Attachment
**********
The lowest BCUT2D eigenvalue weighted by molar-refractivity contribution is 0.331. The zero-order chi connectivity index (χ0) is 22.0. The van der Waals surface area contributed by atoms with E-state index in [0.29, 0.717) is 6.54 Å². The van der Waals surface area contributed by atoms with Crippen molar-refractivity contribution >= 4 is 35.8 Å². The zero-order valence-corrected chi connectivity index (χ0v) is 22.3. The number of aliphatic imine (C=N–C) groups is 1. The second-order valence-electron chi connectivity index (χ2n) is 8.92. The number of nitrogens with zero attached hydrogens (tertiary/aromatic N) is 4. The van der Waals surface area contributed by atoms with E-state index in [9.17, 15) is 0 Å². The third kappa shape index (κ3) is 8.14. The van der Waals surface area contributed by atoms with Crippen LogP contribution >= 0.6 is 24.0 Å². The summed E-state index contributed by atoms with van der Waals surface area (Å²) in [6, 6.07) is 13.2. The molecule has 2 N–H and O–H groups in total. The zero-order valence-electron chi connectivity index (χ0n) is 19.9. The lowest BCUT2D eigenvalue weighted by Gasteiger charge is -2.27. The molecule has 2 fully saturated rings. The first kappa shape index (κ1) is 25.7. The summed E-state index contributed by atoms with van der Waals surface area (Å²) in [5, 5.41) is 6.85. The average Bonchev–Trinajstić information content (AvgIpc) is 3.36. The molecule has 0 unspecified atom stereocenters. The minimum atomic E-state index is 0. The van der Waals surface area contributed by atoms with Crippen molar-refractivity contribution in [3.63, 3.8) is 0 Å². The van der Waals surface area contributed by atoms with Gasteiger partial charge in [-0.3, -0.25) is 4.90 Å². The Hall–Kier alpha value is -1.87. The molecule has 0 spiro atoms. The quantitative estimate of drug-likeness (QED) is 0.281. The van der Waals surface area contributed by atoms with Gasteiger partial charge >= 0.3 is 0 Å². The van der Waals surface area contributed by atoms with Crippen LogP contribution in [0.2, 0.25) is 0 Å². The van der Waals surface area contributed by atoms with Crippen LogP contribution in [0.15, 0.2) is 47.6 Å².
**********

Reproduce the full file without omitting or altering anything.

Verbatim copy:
The lowest BCUT2D eigenvalue weighted by molar-refractivity contribution is 0.331. The zero-order chi connectivity index (χ0) is 22.0. The van der Waals surface area contributed by atoms with E-state index in [0.29, 0.717) is 6.54 Å². The van der Waals surface area contributed by atoms with Crippen molar-refractivity contribution >= 4 is 35.8 Å². The zero-order valence-corrected chi connectivity index (χ0v) is 22.3. The number of aliphatic imine (C=N–C) groups is 1. The second-order valence-electron chi connectivity index (χ2n) is 8.92. The number of nitrogens with zero attached hydrogens (tertiary/aromatic N) is 4. The van der Waals surface area contributed by atoms with E-state index in [9.17, 15) is 0 Å². The third kappa shape index (κ3) is 8.14. The van der Waals surface area contributed by atoms with Crippen LogP contribution >= 0.6 is 24.0 Å². The summed E-state index contributed by atoms with van der Waals surface area (Å²) in [6, 6.07) is 13.2. The molecule has 2 N–H and O–H groups in total. The zero-order valence-electron chi connectivity index (χ0n) is 19.9. The lowest BCUT2D eigenvalue weighted by Gasteiger charge is -2.27. The molecule has 2 fully saturated rings. The first kappa shape index (κ1) is 25.7. The summed E-state index contributed by atoms with van der Waals surface area (Å²) in [5, 5.41) is 6.85. The average Bonchev–Trinajstić information content (AvgIpc) is 3.36. The molecule has 0 unspecified atom stereocenters. The minimum atomic E-state index is 0. The van der Waals surface area contributed by atoms with Crippen molar-refractivity contribution in [3.63, 3.8) is 0 Å². The van der Waals surface area contributed by atoms with Gasteiger partial charge in [-0.3, -0.25) is 4.90 Å². The Hall–Kier alpha value is -1.87. The molecule has 0 spiro atoms. The quantitative estimate of drug-likeness (QED) is 0.281. The van der Waals surface area contributed by atoms with Gasteiger partial charge >= 0.3 is 0 Å². The van der Waals surface area contributed by atoms with Crippen LogP contribution in [0.2, 0.25) is 0 Å². The van der Waals surface area contributed by atoms with Crippen LogP contribution in [0.15, 0.2) is 47.6 Å².